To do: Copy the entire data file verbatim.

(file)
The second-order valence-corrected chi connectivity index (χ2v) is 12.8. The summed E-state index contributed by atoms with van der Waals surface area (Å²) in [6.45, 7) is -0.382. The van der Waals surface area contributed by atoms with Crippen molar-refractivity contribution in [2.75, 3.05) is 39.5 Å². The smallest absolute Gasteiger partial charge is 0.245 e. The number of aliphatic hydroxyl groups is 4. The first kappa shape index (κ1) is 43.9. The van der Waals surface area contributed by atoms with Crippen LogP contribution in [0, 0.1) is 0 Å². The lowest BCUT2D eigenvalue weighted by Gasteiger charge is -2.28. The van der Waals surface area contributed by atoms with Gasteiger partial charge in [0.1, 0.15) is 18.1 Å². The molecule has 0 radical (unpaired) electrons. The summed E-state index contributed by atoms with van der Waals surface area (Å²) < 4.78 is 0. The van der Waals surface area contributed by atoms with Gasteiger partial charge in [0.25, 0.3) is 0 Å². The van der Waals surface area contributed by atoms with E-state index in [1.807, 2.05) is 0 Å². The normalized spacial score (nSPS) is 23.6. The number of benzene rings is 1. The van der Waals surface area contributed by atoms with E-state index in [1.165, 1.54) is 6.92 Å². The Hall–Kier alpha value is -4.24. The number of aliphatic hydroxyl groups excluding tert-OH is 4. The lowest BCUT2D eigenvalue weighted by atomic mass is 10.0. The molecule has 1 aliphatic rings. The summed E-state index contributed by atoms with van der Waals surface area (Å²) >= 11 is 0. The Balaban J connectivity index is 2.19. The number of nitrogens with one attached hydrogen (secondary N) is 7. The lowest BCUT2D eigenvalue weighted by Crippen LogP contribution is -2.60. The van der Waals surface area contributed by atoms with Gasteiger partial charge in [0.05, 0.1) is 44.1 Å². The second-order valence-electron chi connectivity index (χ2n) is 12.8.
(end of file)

The second-order valence-corrected chi connectivity index (χ2v) is 12.8. The summed E-state index contributed by atoms with van der Waals surface area (Å²) in [6.45, 7) is -0.382. The van der Waals surface area contributed by atoms with Crippen molar-refractivity contribution in [2.75, 3.05) is 39.5 Å². The smallest absolute Gasteiger partial charge is 0.245 e. The number of aliphatic hydroxyl groups is 4. The first kappa shape index (κ1) is 43.9. The van der Waals surface area contributed by atoms with Crippen LogP contribution in [0, 0.1) is 0 Å². The lowest BCUT2D eigenvalue weighted by Gasteiger charge is -2.28. The van der Waals surface area contributed by atoms with Gasteiger partial charge in [0.1, 0.15) is 18.1 Å². The molecule has 0 radical (unpaired) electrons. The summed E-state index contributed by atoms with van der Waals surface area (Å²) < 4.78 is 0. The van der Waals surface area contributed by atoms with Gasteiger partial charge in [0.25, 0.3) is 0 Å². The van der Waals surface area contributed by atoms with E-state index in [1.807, 2.05) is 0 Å². The normalized spacial score (nSPS) is 23.6. The number of benzene rings is 1. The van der Waals surface area contributed by atoms with E-state index in [1.165, 1.54) is 6.92 Å². The Hall–Kier alpha value is -4.24. The number of aliphatic hydroxyl groups excluding tert-OH is 4. The lowest BCUT2D eigenvalue weighted by atomic mass is 10.0. The molecule has 1 aliphatic rings. The summed E-state index contributed by atoms with van der Waals surface area (Å²) >= 11 is 0. The Balaban J connectivity index is 2.19. The number of nitrogens with one attached hydrogen (secondary N) is 7. The lowest BCUT2D eigenvalue weighted by Crippen LogP contribution is -2.60. The van der Waals surface area contributed by atoms with Gasteiger partial charge in [0.05, 0.1) is 44.1 Å². The second-order valence-electron chi connectivity index (χ2n) is 12.8.